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Somatic Experience

Exploring Your Bodily Responses: Understanding the Window of Tolerance

Whether we're encountering a real danger, such as smelling smoke from a house fire, or sensing a potential threat, like racking our brain trying to remember if we turned the stove off, the same physiological response is activated. The way each individual reacts to this heightened nervous system activity is influenced by lots of things, including our family of origin, trauma history, any encounters with micro-aggression or discrimination, and our relationship dynamics, both past and present. The ideal baseline levels of activity, which enable us to regulate and comprehend our experiences, are contained within our "window of tolerance."

When faced with those real or perceived threats, our brains go into survival mode and are pushed outside of this window into one extreme or the other. Our amygdala (the feeling center of the brain) sends an immediate signal to our hypothalamus, which acts as a command center to tell the body to fight, flee, or freeze. We are overstimulated, sounding the alarms, and therefore detached from the brain regions responsible for logical thinking, problem-solving, and effective communication.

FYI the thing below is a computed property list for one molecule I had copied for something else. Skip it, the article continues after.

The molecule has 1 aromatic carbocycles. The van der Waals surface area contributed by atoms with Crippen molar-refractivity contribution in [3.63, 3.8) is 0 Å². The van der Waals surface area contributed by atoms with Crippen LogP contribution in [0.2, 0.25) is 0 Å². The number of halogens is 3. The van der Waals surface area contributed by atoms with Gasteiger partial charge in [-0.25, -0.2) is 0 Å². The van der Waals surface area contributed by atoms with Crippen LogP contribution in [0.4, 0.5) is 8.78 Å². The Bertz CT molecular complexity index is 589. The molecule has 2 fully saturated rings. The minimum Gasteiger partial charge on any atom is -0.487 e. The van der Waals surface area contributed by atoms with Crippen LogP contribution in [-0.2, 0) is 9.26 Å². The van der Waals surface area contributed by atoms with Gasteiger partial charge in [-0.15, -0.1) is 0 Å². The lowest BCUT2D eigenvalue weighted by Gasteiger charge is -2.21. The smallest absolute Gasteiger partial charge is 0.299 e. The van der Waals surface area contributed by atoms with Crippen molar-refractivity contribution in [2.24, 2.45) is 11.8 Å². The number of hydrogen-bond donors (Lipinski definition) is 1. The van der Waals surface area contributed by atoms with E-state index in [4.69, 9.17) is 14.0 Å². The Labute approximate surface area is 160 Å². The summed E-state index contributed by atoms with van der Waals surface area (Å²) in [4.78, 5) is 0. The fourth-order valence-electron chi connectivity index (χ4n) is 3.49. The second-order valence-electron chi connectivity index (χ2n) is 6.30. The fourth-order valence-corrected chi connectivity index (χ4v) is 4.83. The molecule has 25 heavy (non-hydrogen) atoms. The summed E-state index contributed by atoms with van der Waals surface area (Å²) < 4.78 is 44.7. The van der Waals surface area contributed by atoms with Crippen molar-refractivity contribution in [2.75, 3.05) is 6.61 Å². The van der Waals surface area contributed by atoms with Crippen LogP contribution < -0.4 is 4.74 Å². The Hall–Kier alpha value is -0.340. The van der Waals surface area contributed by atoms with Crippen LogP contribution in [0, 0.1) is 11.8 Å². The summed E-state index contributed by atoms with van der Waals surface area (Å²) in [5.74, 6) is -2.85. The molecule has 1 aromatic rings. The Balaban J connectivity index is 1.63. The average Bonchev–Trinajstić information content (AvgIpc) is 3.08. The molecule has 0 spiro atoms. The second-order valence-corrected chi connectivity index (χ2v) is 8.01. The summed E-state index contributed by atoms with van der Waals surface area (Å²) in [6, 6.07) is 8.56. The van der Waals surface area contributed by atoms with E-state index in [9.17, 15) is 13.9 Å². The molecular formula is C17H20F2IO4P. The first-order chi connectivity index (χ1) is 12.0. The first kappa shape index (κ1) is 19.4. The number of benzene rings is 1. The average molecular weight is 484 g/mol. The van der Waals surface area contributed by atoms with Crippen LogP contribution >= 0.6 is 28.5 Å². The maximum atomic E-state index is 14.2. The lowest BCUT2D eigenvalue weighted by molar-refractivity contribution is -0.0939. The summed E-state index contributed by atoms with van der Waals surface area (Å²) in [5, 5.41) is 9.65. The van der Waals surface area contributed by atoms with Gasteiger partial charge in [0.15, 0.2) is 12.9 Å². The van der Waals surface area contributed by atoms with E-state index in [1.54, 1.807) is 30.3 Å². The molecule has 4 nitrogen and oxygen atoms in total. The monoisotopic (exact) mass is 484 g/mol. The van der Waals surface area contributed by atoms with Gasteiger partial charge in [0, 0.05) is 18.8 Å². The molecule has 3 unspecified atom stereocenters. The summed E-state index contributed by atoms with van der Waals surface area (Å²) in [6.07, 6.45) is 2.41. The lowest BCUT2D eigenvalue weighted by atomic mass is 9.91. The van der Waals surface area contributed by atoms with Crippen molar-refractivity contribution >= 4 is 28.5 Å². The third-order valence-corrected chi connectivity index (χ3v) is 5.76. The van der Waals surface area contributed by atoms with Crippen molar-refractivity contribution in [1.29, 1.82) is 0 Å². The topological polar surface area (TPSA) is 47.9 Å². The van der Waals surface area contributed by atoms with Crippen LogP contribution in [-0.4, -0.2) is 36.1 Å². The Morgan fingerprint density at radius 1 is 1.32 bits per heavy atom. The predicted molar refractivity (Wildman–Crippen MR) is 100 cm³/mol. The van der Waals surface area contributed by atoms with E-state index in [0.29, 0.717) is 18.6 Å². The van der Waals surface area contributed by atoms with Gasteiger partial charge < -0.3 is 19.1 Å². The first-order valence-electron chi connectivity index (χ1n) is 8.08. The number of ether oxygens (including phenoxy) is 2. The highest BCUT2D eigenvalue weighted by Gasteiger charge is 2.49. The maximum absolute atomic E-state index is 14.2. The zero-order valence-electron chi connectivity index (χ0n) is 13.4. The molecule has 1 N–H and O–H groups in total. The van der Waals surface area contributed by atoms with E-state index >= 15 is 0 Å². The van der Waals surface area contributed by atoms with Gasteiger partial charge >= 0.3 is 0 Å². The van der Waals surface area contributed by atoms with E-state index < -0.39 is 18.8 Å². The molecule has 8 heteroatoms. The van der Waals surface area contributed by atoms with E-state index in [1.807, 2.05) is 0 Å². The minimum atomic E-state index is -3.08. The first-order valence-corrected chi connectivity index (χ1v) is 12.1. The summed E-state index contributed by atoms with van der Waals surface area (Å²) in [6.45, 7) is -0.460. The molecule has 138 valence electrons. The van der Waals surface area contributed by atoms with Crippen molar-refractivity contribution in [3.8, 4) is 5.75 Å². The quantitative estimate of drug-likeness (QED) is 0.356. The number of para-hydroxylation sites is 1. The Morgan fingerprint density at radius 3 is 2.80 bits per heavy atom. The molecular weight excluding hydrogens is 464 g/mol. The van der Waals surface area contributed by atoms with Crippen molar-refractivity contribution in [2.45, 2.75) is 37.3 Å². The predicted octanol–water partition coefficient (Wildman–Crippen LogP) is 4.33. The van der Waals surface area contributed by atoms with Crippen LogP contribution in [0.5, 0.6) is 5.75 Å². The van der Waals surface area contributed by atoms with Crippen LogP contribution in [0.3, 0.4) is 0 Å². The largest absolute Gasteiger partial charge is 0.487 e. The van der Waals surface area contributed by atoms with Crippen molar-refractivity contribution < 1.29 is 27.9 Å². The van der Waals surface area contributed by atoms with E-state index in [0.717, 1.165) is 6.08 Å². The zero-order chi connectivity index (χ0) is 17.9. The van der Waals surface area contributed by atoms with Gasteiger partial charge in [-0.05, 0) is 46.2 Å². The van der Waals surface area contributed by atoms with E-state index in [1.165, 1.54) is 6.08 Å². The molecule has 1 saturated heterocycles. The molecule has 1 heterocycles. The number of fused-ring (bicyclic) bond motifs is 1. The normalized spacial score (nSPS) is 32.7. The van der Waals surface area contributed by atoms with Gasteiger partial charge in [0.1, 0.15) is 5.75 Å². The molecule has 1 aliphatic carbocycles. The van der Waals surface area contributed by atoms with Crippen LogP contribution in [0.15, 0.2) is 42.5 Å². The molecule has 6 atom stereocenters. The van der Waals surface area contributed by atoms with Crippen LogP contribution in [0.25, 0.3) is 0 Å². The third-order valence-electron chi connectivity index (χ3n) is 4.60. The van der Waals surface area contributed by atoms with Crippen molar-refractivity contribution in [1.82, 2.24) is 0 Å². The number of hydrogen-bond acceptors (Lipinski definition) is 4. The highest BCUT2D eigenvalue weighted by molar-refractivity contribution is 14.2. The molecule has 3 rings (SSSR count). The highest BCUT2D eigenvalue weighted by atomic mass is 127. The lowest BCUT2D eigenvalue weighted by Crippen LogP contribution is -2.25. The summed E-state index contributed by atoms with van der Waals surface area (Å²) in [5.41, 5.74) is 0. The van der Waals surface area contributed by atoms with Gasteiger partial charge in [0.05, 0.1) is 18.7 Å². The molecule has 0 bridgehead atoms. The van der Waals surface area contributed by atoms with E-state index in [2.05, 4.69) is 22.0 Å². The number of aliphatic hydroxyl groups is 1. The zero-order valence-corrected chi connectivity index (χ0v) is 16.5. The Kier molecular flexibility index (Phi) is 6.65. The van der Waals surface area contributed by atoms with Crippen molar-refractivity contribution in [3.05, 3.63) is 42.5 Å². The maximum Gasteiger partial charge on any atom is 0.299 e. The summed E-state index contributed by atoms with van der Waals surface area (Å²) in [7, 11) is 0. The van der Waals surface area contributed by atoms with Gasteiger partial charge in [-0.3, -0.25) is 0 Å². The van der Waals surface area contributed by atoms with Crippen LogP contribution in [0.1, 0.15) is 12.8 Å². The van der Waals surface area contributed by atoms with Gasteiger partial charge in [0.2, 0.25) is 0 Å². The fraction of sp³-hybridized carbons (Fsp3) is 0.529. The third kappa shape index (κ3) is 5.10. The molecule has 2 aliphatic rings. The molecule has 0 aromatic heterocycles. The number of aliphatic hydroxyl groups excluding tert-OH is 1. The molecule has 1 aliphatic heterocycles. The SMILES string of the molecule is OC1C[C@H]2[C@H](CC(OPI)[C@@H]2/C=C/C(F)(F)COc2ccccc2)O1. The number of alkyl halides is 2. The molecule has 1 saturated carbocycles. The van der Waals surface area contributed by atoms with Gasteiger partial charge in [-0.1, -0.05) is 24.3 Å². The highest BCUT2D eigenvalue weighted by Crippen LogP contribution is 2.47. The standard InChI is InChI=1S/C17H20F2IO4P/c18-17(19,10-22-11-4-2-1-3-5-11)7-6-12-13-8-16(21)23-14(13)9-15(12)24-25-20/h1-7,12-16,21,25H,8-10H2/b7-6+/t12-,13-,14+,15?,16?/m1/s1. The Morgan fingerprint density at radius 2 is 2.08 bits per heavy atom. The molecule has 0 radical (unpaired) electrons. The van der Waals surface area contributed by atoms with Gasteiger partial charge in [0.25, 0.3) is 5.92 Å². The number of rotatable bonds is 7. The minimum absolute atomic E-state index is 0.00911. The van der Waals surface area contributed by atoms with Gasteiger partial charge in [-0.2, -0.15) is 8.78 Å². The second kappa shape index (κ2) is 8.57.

There are two opposing poles outside our window of tolerance, known as hyper-arousal and hypo-arousal. Hyper-arousal consists of intense states like rage, panic, or mania, and is associated with high blood pressure, rapid heartbeat, sweating and shaking. Hypo-arousal is the shutting off or absence of any feeling: denial, avoidance and numbness are common here, as well as depressive states. We may find ourselves nauseous, dizzy, sensitive to sound and light, or sleeping a lot, because the nervous system is attempting to save energy for the next time an immediate threat resurfaces.

The good news is that there are things we can do to bring us back into our window of tolerance. If we find ourselves in hyper-arousal, it may help to engage in calming activities like taking a bath or shower, repetitive cleaning tasks, or mindfully eating a snack by taking a deep breath in between each bite. When we're in hypo-arousal, it can be useful to try moving our bodies, immersing ourselves in enjoyable activities like listening to music or watching something funny, or anything that activates the senses. If all else fails, I tell my clients to go outside and lie down in the grass for a few minutes.

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